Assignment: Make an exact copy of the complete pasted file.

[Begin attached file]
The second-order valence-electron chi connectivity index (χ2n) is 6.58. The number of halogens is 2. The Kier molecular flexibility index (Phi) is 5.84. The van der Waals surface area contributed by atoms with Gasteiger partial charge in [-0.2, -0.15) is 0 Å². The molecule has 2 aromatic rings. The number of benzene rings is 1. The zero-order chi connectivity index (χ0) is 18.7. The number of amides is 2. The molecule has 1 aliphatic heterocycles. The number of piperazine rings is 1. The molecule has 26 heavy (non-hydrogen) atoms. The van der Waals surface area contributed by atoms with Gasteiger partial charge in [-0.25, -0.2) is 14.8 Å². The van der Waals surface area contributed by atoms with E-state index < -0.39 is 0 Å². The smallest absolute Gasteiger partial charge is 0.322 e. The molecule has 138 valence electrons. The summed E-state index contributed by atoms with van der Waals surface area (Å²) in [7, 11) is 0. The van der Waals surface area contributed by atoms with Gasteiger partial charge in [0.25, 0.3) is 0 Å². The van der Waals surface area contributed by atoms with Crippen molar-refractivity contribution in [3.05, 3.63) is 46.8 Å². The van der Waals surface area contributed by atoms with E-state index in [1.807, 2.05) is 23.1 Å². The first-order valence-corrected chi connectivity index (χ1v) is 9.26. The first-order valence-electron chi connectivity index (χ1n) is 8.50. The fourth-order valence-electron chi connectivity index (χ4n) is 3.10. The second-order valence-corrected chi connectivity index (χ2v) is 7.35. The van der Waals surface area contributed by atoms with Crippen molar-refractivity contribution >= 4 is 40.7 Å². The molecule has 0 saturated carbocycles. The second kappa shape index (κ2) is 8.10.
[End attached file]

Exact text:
The second-order valence-electron chi connectivity index (χ2n) is 6.58. The number of halogens is 2. The Kier molecular flexibility index (Phi) is 5.84. The van der Waals surface area contributed by atoms with Gasteiger partial charge in [-0.2, -0.15) is 0 Å². The molecule has 2 aromatic rings. The number of benzene rings is 1. The zero-order chi connectivity index (χ0) is 18.7. The number of amides is 2. The molecule has 1 aliphatic heterocycles. The number of piperazine rings is 1. The molecule has 26 heavy (non-hydrogen) atoms. The van der Waals surface area contributed by atoms with Gasteiger partial charge in [-0.25, -0.2) is 14.8 Å². The van der Waals surface area contributed by atoms with E-state index < -0.39 is 0 Å². The smallest absolute Gasteiger partial charge is 0.322 e. The molecule has 138 valence electrons. The summed E-state index contributed by atoms with van der Waals surface area (Å²) in [7, 11) is 0. The van der Waals surface area contributed by atoms with Gasteiger partial charge in [0.25, 0.3) is 0 Å². The van der Waals surface area contributed by atoms with Crippen molar-refractivity contribution in [3.05, 3.63) is 46.8 Å². The van der Waals surface area contributed by atoms with E-state index in [1.807, 2.05) is 23.1 Å². The first-order valence-corrected chi connectivity index (χ1v) is 9.26. The first-order valence-electron chi connectivity index (χ1n) is 8.50. The fourth-order valence-electron chi connectivity index (χ4n) is 3.10. The second-order valence-corrected chi connectivity index (χ2v) is 7.35. The van der Waals surface area contributed by atoms with Crippen molar-refractivity contribution >= 4 is 40.7 Å². The molecule has 0 saturated carbocycles. The second kappa shape index (κ2) is 8.10.